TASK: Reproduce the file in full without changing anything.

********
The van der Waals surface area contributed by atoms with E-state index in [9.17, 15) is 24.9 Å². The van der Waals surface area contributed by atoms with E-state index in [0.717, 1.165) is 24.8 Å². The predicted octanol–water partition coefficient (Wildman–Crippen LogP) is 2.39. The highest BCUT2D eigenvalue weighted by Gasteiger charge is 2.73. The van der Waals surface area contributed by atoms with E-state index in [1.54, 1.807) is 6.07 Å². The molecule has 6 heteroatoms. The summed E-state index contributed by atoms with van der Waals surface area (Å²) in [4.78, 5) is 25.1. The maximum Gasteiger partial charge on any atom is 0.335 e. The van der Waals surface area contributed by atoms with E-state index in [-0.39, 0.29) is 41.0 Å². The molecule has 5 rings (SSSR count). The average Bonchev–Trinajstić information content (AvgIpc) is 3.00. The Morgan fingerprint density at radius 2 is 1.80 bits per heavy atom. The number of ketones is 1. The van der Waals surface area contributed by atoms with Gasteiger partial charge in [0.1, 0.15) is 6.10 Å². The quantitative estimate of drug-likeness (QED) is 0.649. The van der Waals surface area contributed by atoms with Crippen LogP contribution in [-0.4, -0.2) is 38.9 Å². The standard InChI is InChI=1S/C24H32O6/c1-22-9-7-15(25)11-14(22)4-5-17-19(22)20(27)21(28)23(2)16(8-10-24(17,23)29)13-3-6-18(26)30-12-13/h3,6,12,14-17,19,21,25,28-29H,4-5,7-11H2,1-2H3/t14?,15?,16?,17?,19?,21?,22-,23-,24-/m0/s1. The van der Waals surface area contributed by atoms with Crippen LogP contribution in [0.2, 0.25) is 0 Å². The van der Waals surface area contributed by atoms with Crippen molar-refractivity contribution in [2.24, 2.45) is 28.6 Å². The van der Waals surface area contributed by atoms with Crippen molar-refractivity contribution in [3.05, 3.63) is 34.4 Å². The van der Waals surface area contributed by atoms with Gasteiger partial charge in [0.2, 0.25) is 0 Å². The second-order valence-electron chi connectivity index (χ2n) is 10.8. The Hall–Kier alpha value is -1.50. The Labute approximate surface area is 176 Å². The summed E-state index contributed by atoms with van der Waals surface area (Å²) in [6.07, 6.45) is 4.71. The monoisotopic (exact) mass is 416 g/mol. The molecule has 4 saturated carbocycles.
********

The van der Waals surface area contributed by atoms with E-state index in [9.17, 15) is 24.9 Å². The van der Waals surface area contributed by atoms with E-state index in [0.717, 1.165) is 24.8 Å². The predicted octanol–water partition coefficient (Wildman–Crippen LogP) is 2.39. The highest BCUT2D eigenvalue weighted by Gasteiger charge is 2.73. The van der Waals surface area contributed by atoms with E-state index in [1.54, 1.807) is 6.07 Å². The molecule has 6 heteroatoms. The summed E-state index contributed by atoms with van der Waals surface area (Å²) in [4.78, 5) is 25.1. The maximum Gasteiger partial charge on any atom is 0.335 e. The van der Waals surface area contributed by atoms with E-state index in [-0.39, 0.29) is 41.0 Å². The molecule has 5 rings (SSSR count). The average Bonchev–Trinajstić information content (AvgIpc) is 3.00. The Morgan fingerprint density at radius 2 is 1.80 bits per heavy atom. The number of ketones is 1. The van der Waals surface area contributed by atoms with Gasteiger partial charge in [0.1, 0.15) is 6.10 Å². The quantitative estimate of drug-likeness (QED) is 0.649. The van der Waals surface area contributed by atoms with Crippen LogP contribution in [-0.4, -0.2) is 38.9 Å². The standard InChI is InChI=1S/C24H32O6/c1-22-9-7-15(25)11-14(22)4-5-17-19(22)20(27)21(28)23(2)16(8-10-24(17,23)29)13-3-6-18(26)30-12-13/h3,6,12,14-17,19,21,25,28-29H,4-5,7-11H2,1-2H3/t14?,15?,16?,17?,19?,21?,22-,23-,24-/m0/s1. The van der Waals surface area contributed by atoms with Crippen LogP contribution in [0.2, 0.25) is 0 Å². The van der Waals surface area contributed by atoms with Crippen molar-refractivity contribution in [2.24, 2.45) is 28.6 Å². The van der Waals surface area contributed by atoms with Crippen molar-refractivity contribution in [3.05, 3.63) is 34.4 Å². The van der Waals surface area contributed by atoms with Gasteiger partial charge in [0.2, 0.25) is 0 Å². The second-order valence-electron chi connectivity index (χ2n) is 10.8. The Hall–Kier alpha value is -1.50. The Labute approximate surface area is 176 Å². The summed E-state index contributed by atoms with van der Waals surface area (Å²) in [6.07, 6.45) is 4.71. The monoisotopic (exact) mass is 416 g/mol. The molecule has 4 saturated carbocycles.